Police and county officials say they’re prepared. Hotels are filling up. And many in the community are ready to see the trial that sparked national attention begin — and end.
Barring a last-minute delay or plea bargain, the Jerry Sandusky trial will be under way Tuesday with the beginning of jury selection. Centre County and local officials said they’re ready and eager to put it behind them.
County Commissioner Chris Exarchos said the big issue, logistically, for the county is not the trial itself, but handling the media that it has drawn.
“In a small town, with no huge parking garage and large national media trucks, that’s more of an issue,” he said.
But, he added, local and county officials have now been through such scenarios several times, and are ready.
“I think things are going to go well,” he said. “We’re as prepared as we can be.”
The outsized media vans have been parked around the county courthouse in downtown Bellefonte periodically since charges of child sex abuse were first filed against the former Penn State assistant football coach last fall.
‘Finalizing our operations’
Bellefonte Police Chief Shawn Weaver and other local officials had planned for the influx of media, with some expected to stay for the whole trial, which could take several weeks.
“We are finalizing our operations plan as I type this,” he said in an email Friday afternoon.
“Some minor prep work still needs hashed out as far as putting names of officers into certain slots on paper,” Weaver said. “But the nuts-and-bolts work is done and final.”
Weaver briefed Bellefonte Borough Council members earlier this month about the big-picture preparations.
“We are planning to man the intersection to the front of the courthouse with traffic personnel on the ground,” he said Friday. “Expect to see officers on foot beats downtown throughout the entire trial.
“Security measures are in place and will be heightened when the actual trial kicks off,” Weaver said.
Some services moved
Starting June 11, court administration offices will offer some services out of Penn State’s Katz Building off Park Avenue on campus, making it easier for people to park, get in and get out.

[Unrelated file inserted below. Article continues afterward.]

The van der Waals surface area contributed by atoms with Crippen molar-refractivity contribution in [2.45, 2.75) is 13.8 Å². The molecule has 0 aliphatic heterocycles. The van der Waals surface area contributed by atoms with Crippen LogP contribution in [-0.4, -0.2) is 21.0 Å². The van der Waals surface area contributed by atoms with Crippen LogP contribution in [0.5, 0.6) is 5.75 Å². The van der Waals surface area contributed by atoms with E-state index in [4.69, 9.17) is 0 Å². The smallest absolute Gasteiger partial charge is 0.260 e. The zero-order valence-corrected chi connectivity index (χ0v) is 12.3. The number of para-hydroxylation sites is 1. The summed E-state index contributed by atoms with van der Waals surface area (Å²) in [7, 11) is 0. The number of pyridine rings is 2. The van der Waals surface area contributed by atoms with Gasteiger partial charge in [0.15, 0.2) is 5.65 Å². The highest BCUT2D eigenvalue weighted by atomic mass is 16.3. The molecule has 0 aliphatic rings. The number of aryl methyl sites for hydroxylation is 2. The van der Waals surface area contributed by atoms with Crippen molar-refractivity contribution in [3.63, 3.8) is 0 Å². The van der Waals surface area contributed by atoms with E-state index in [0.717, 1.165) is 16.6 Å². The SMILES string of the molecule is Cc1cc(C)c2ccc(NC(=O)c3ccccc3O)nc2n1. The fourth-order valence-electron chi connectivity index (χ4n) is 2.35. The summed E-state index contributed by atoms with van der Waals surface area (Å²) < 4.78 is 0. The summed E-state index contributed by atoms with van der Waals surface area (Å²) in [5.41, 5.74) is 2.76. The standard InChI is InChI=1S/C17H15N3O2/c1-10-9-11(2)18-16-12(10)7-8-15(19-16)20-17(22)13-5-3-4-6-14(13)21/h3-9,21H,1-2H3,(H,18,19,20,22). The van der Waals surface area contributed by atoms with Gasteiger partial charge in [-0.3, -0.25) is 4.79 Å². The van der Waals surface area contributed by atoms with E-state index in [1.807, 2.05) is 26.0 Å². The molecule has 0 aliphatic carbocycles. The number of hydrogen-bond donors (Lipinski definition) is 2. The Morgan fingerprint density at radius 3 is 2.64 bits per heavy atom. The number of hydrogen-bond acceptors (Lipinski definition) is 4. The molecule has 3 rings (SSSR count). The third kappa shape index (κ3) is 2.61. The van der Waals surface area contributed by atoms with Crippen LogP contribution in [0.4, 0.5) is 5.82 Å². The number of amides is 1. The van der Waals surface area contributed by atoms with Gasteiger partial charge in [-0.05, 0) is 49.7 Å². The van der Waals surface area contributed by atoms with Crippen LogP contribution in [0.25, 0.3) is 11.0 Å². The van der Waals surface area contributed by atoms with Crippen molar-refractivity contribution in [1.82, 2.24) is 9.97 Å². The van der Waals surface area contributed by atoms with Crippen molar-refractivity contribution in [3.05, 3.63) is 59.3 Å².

The prothonotary, probation and the public defender will have satellite offices on the third floor of Katz.
Sheriff Denny Nau will have extra staff to help things run smoothly at the courthouse. He said the media have been very cooperative about keeping the front of the building clear.
Nau’s staff will also be ready to help get witnesses in and out of the courthouse and provide extra security, as needed.
In this case, the media attention doesn’t just mean more work for the county and police. The news focus also is translating into increased business for area hotels.
Ashley Bowersox, sales manager at HFL Corp., said that company’s hotels have been taking reservations related to the trial since last week.
The Sandusky proceedings have meant about a 20 percent lift in business at all HFL hotels — Sleep Inn, Comfort Inn and Suites, and Country Inn and Suites — with an average stay of 14 days, she said.
‘Difficult to get around’
Bellefonte borough Manager Ralph Stewart said the experience of hearings, including the preliminary hearing that drew media from across the country before being waived, has prepared staff in the Victorian town that also serves as the county seat.
“I think everything is in order,” he said. “We’ve spent a considerable amount of time preparing for this.”
He said the community, including businesses and offices, will try to operate as usual as much as possible.
“We still want people to come into the community as they normally would and do business as they normally would,” he said. “We’re stressing that while this large event is taking place, the rest of the community will continue to operate.”
Those are the plans at Brother’s Pizza in Bellefonte. Owner Holly Maldonado said business there did not pick up when the attention-getting preliminary hearing took place in December.
If anything, that court event had a negative effect on the number of people stopping in to eat at the Allegheny Street restaurant and other eating establishments in town.
“We expected it to be busy, and it was worse than a normal day,” she said. “We’re not really preparing any more than we normally would.”
‘His day in court’
She and others said they’re looking forward to seeing Bellefonte get back to normal — including traffic and parking.
“All those news trucks make it very difficult to get around town,” Maldonado said.
Exarchos, too, said the community is ready to return to talking about things such as Penn State football.
“Obviously, we want to put it behind us,” he said. “It’s not the kind of spotlight we want on Centre County.
“But, on the other hand, we want to make sure Mr. Sandusky gets a fair trial. We don’t want to jeopardize his day in court.”
CDT staff writers Matt Carroll, Cliff White and Mike Dawson contributed to this report. Anne Danahy can be reached at 231-4648. Follow her on Twitter @AnneDanahy.